Tandem mass spectrometry

NBS:

Newborn screening

NGS:

Next-generation sequencing

PCR:

Polymerase chain reaction

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Acknowledgements

We thank all the participants for their co-operation.

Funding

This study was supported by the Quanzhou Municipal Science and Technology Plan Project (Grant No. 2018Z160 and 2018N085S). The role of the funding body was to sponsor the two-generation pedigree analysis, the NGS, and the other tests we conducted for this case.

Author information

YL designed the study, performed experimental work, wrote the paper, and conducted the literature review. HG and SZ helped with data collection and interpretation of the data. BL, LZ, and MJ carried out the genetic tests, mutation analysis, and paper editing. TZ and WL followed the patients and collected the clinical data. QF conceived the study design. All authors read and approved the final manuscript.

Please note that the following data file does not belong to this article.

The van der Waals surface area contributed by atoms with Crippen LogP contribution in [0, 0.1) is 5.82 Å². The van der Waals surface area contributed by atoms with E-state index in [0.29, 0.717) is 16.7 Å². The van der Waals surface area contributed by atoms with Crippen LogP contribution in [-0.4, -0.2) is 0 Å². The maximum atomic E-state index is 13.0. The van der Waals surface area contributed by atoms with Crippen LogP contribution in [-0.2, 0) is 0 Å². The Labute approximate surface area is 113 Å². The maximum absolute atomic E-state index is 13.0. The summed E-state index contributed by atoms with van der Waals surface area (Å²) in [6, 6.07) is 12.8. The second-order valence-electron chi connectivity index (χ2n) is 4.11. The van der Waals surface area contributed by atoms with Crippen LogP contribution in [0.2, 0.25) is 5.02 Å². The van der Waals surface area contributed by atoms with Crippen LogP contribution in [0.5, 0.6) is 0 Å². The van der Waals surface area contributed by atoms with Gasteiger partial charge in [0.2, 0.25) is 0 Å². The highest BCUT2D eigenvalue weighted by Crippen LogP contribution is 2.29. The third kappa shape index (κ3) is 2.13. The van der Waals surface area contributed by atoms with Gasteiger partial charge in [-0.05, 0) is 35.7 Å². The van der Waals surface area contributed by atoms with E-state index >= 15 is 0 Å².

Correspondence to Mengyi Jiang or Qingliu Fu.

Ethics declarations

Ethics approval and consent to participate

This study was approved by the ethics committee of The Maternal and Children’s Hospital of Quanzhou. The family have signed written informed consent and agree for themselves and their children to take part in this study, and to the use of the relevant data and information for scientific research.

Consent for publication

We confirm that this family has signed written informed consent for publication of their own and their children’s genetic data, clinical details, and/or any accompanying images.

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The authors declare that they have no competing interests.

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Additional files

Additional file 1:

Table S1. Summary of targeted gene sequencing data in the proband. (DOCX 13 kb)

Additional file 2:

Table S2. Primers used for PCR and Sanger sequencing of exon 11 of ASS1. (DOCX 14 kb)

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Keywords

  • Citrullinemia type I
  • ASS1
  • Novel variant
  • Mutation spectrum